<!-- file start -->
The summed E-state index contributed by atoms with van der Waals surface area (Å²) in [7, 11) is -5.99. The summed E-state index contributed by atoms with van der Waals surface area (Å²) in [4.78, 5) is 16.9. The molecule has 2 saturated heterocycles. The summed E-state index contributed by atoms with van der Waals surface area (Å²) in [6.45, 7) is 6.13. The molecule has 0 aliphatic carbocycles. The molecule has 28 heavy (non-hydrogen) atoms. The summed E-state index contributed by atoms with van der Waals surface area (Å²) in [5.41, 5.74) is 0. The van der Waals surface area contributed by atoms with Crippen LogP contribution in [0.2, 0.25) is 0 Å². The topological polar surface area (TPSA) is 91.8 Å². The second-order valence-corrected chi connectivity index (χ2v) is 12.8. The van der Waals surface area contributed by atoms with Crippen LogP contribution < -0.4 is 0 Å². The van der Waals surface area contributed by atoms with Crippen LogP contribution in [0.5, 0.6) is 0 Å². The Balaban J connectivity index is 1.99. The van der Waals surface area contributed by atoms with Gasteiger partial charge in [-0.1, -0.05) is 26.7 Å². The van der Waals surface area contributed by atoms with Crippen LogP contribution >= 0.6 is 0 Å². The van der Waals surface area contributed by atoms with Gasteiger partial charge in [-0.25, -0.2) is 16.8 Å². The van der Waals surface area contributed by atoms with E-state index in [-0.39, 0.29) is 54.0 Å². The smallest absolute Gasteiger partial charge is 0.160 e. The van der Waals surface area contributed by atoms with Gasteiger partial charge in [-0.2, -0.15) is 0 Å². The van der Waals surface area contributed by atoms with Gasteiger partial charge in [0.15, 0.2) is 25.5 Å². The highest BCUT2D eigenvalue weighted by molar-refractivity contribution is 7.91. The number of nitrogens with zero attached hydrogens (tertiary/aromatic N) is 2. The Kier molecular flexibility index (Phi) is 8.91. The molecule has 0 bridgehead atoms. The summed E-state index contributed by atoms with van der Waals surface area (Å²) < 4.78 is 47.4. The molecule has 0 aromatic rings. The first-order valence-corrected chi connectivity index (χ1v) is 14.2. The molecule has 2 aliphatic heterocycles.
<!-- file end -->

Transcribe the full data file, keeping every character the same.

The summed E-state index contributed by atoms with van der Waals surface area (Å²) in [7, 11) is -5.99. The summed E-state index contributed by atoms with van der Waals surface area (Å²) in [4.78, 5) is 16.9. The molecule has 2 saturated heterocycles. The summed E-state index contributed by atoms with van der Waals surface area (Å²) in [6.45, 7) is 6.13. The molecule has 0 aliphatic carbocycles. The molecule has 28 heavy (non-hydrogen) atoms. The summed E-state index contributed by atoms with van der Waals surface area (Å²) in [5.41, 5.74) is 0. The van der Waals surface area contributed by atoms with Crippen LogP contribution in [0.2, 0.25) is 0 Å². The topological polar surface area (TPSA) is 91.8 Å². The second-order valence-corrected chi connectivity index (χ2v) is 12.8. The van der Waals surface area contributed by atoms with Crippen LogP contribution < -0.4 is 0 Å². The van der Waals surface area contributed by atoms with Crippen LogP contribution in [0.5, 0.6) is 0 Å². The Balaban J connectivity index is 1.99. The van der Waals surface area contributed by atoms with Gasteiger partial charge in [-0.1, -0.05) is 26.7 Å². The van der Waals surface area contributed by atoms with Crippen LogP contribution >= 0.6 is 0 Å². The van der Waals surface area contributed by atoms with Gasteiger partial charge in [-0.25, -0.2) is 16.8 Å². The van der Waals surface area contributed by atoms with E-state index in [-0.39, 0.29) is 54.0 Å². The smallest absolute Gasteiger partial charge is 0.160 e. The van der Waals surface area contributed by atoms with Gasteiger partial charge in [-0.2, -0.15) is 0 Å². The van der Waals surface area contributed by atoms with Gasteiger partial charge in [0.15, 0.2) is 25.5 Å². The highest BCUT2D eigenvalue weighted by molar-refractivity contribution is 7.91. The number of nitrogens with zero attached hydrogens (tertiary/aromatic N) is 2. The Kier molecular flexibility index (Phi) is 8.91. The molecule has 0 bridgehead atoms. The summed E-state index contributed by atoms with van der Waals surface area (Å²) < 4.78 is 47.4. The molecule has 0 aromatic rings. The first-order valence-corrected chi connectivity index (χ1v) is 14.2. The molecule has 2 aliphatic heterocycles.